A short fanfare - BBCSO core

Here's a short fanfare I wrote for brass and percussion using BBCSO core. I'm a beginner at composing for orchestral instruments, so any constructive feedback is appreciated. Any tips on how to best control dynamics (CC1) for brass? Would a breath controller help to improve the realism of the brass?

Hope you enjoy the piece, and if you're in the USA have a good 4th of July holiday!



  • Such a proud and happy piece! Great job, Harald!

    Brass are my greatest worries in my own compositions. That's why I salute your accomplishment right away.

    However, the very first run has these overlapping notes that immediately suggest midi rather than real life. It catches itself quickly again, but along the way it felt to me like a good portion of the trumpet and trombone players may lose consciousness. Like they might need a bit more time to breathe. It only takes a few lines that go uninterrupted for longer than one would expect and it starts feeling less real.

    None of it changes the sweet pride and the festive joy that leaps out of it all the way through!

    Loads of fun! So I wish you a happy 4th, too. And thanks for sharing this! 👍️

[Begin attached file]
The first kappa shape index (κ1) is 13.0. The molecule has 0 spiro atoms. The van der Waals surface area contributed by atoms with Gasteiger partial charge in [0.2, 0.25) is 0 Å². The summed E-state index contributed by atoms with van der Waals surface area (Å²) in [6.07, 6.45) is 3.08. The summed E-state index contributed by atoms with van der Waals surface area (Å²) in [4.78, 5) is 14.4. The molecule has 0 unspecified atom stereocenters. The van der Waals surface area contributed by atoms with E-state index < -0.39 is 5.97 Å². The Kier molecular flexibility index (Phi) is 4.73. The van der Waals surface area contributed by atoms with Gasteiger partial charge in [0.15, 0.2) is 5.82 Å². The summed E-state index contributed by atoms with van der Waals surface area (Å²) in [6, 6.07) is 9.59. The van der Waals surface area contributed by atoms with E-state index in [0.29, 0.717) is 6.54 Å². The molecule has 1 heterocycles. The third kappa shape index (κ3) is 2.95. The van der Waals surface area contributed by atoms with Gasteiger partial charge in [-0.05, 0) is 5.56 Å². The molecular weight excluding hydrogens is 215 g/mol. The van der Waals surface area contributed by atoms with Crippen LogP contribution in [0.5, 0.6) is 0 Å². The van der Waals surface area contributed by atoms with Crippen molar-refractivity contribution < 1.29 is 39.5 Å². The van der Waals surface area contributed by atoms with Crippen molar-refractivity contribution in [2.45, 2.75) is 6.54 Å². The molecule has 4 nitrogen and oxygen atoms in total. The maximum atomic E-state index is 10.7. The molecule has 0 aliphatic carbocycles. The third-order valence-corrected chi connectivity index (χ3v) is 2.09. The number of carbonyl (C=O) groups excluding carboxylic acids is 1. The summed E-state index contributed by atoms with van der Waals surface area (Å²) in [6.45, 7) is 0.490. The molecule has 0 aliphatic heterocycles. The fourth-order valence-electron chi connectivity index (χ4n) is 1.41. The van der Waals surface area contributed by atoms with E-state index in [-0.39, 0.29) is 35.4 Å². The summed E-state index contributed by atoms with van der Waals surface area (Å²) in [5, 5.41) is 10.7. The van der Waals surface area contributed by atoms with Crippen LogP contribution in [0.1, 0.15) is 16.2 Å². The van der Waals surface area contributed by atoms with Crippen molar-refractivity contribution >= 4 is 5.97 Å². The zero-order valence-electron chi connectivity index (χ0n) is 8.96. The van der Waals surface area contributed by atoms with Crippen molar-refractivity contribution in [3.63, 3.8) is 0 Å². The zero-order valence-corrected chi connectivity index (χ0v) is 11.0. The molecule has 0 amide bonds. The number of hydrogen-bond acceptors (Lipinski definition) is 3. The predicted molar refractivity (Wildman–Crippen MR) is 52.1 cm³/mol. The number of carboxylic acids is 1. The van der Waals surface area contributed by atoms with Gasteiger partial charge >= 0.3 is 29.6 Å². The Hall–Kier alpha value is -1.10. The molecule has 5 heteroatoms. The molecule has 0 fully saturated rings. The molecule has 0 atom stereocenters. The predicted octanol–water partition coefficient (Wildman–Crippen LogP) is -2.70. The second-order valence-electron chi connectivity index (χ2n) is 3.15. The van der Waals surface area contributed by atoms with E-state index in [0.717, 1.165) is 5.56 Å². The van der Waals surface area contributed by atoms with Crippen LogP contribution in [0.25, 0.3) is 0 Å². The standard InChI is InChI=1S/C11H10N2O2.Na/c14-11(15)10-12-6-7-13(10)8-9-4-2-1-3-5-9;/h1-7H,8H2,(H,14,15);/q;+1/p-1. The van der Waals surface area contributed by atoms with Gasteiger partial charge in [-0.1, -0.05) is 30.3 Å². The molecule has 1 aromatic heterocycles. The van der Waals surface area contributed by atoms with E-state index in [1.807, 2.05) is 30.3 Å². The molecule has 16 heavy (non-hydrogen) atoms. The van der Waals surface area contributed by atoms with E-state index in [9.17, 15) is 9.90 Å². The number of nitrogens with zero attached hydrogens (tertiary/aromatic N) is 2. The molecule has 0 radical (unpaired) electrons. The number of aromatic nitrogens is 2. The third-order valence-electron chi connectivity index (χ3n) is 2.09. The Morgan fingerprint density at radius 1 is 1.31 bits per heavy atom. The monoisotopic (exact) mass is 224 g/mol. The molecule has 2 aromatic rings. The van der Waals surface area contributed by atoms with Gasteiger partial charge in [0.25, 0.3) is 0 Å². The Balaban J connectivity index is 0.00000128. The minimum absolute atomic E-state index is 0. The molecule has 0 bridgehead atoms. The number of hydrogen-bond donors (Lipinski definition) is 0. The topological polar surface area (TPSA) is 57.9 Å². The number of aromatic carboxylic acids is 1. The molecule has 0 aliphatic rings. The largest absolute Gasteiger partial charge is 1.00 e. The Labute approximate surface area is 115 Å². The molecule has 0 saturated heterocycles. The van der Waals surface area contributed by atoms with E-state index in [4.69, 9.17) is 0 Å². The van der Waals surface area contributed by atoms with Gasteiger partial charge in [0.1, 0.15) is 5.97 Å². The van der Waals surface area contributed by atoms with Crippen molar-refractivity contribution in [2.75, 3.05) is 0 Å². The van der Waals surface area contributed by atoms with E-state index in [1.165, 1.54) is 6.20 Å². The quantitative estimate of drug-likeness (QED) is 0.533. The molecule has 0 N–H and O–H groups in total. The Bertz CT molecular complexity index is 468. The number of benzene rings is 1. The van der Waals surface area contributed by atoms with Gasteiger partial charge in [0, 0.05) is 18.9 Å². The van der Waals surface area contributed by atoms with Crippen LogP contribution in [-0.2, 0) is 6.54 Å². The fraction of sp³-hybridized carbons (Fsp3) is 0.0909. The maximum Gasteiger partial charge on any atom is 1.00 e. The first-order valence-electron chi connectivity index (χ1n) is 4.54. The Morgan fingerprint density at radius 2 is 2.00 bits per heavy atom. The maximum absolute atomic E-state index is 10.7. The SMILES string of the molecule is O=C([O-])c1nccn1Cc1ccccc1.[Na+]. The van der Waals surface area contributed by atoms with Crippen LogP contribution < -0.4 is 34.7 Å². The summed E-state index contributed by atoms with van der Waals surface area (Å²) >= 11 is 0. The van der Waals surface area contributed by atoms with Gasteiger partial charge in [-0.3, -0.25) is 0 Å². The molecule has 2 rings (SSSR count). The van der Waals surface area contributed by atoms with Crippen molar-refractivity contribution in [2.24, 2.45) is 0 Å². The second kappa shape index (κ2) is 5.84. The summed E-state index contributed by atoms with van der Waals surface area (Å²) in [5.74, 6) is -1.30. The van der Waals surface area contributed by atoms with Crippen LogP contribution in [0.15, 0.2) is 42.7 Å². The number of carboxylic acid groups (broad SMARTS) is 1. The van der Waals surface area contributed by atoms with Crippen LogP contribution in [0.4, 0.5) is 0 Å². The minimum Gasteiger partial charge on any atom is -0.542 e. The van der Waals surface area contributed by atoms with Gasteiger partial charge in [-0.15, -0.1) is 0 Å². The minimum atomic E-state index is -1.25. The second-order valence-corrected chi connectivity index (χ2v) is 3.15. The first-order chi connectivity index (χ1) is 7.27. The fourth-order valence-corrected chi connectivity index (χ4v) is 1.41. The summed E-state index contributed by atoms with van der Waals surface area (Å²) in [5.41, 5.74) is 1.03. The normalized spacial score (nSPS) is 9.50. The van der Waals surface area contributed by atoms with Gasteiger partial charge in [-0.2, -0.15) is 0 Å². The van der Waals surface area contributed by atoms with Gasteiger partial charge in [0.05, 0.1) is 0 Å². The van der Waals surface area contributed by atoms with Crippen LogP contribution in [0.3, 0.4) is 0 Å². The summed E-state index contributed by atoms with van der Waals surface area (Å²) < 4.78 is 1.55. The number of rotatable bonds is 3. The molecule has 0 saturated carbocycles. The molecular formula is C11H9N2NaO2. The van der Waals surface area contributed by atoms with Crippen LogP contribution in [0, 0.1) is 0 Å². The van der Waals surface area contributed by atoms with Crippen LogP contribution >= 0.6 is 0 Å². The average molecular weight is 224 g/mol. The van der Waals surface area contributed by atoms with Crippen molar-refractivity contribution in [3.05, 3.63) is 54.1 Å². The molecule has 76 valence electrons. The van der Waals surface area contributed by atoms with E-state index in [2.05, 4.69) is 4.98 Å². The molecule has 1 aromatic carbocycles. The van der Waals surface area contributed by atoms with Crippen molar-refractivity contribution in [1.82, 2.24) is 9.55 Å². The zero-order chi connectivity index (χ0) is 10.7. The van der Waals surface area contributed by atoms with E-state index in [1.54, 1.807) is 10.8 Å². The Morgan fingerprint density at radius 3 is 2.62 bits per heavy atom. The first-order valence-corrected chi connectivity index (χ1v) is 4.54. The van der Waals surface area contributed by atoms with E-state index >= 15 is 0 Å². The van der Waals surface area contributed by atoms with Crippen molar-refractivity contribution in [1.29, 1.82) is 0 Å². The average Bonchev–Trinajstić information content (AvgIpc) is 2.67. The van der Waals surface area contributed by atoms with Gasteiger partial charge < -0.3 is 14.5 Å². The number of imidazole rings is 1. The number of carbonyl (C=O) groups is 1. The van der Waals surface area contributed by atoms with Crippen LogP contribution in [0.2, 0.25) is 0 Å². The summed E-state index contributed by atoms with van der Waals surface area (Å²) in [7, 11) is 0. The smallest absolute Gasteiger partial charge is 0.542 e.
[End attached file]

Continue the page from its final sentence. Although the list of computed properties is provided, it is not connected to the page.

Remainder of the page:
• Thanks for your feedback Taron -- it's very much appreciated! Also, sorry for the late reply (been busy).

    I mouse clicked that first run in -- will play them in future. I also built a breath controller (my day job is engineering), so I hope that will help make the brass and winds sound a little more realistic. I'm using my diy breath controller to record a composition I wrote for Ryan Leach's July '22 youtube competition. I'll post my latest mix shortly.

    Best Regards,


  • Hello and excellent work!

    I certainly loved the piece. Using a breath controller certainly helps! There are a few ways to make it more realistic.

    1. For long notes, the dynamic can bump up a little at the attack of the note, then fade downwards. (it sounds drastic but it's not) It simulates the realism more because we are most likely to change our air speed blowing into the instrument (even if its just slightly) when we change pitches.
    2. Another tip for long notes, and especially for chords, they can go in a up and down fashion, with beats 1 and 2 going up, and 3, 4 going down. You can adjust the length of the up and down to your taste, but makes the music much more expressive
    3. For fast passages, sometimes method 1 could work, but other times it just sounds unnecessary. The trick here might be to simply regulate the breaths by stopping the note a little earlier. You can adjust it using midi piano roll, or sometimes another trick would be to lower the dynamic just really quick and then bring it back up again. How much you lower depends on the instrument. This tip can work on longer notes too.

    Hope these tips help!